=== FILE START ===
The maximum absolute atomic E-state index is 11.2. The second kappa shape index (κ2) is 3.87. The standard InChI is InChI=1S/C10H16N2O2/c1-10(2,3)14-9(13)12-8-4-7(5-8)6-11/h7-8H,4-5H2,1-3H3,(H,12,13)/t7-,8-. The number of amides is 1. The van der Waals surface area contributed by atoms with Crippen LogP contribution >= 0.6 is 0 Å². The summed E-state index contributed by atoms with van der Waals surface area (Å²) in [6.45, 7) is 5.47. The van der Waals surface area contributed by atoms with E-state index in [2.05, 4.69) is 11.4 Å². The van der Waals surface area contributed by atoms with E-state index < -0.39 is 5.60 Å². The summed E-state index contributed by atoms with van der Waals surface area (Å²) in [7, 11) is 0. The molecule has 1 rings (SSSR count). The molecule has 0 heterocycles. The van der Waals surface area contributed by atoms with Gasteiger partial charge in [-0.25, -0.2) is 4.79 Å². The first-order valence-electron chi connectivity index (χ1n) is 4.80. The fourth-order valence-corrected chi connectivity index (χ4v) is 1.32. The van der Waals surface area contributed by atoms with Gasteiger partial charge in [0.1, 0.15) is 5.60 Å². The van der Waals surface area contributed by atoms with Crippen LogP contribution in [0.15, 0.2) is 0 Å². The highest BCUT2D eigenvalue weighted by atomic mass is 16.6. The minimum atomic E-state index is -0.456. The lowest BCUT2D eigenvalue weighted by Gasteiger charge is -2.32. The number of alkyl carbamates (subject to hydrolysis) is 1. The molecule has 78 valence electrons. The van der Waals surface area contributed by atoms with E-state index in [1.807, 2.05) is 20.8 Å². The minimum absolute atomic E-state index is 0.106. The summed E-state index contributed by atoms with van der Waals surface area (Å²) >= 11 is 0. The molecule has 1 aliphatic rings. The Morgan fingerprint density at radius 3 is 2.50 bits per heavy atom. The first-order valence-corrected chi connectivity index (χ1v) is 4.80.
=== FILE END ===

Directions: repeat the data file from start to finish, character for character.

The maximum absolute atomic E-state index is 11.2. The second kappa shape index (κ2) is 3.87. The standard InChI is InChI=1S/C10H16N2O2/c1-10(2,3)14-9(13)12-8-4-7(5-8)6-11/h7-8H,4-5H2,1-3H3,(H,12,13)/t7-,8-. The number of amides is 1. The van der Waals surface area contributed by atoms with Crippen LogP contribution >= 0.6 is 0 Å². The summed E-state index contributed by atoms with van der Waals surface area (Å²) in [6.45, 7) is 5.47. The van der Waals surface area contributed by atoms with E-state index in [2.05, 4.69) is 11.4 Å². The van der Waals surface area contributed by atoms with E-state index < -0.39 is 5.60 Å². The summed E-state index contributed by atoms with van der Waals surface area (Å²) in [7, 11) is 0. The molecule has 1 rings (SSSR count). The molecule has 0 heterocycles. The van der Waals surface area contributed by atoms with Gasteiger partial charge in [-0.25, -0.2) is 4.79 Å². The first-order valence-electron chi connectivity index (χ1n) is 4.80. The fourth-order valence-corrected chi connectivity index (χ4v) is 1.32. The van der Waals surface area contributed by atoms with Gasteiger partial charge in [0.1, 0.15) is 5.60 Å². The van der Waals surface area contributed by atoms with Crippen LogP contribution in [0.15, 0.2) is 0 Å². The highest BCUT2D eigenvalue weighted by atomic mass is 16.6. The minimum atomic E-state index is -0.456. The lowest BCUT2D eigenvalue weighted by Gasteiger charge is -2.32. The number of alkyl carbamates (subject to hydrolysis) is 1. The molecule has 78 valence electrons. The van der Waals surface area contributed by atoms with E-state index in [1.807, 2.05) is 20.8 Å². The minimum absolute atomic E-state index is 0.106. The summed E-state index contributed by atoms with van der Waals surface area (Å²) >= 11 is 0. The molecule has 1 aliphatic rings. The Morgan fingerprint density at radius 3 is 2.50 bits per heavy atom. The first-order valence-corrected chi connectivity index (χ1v) is 4.80.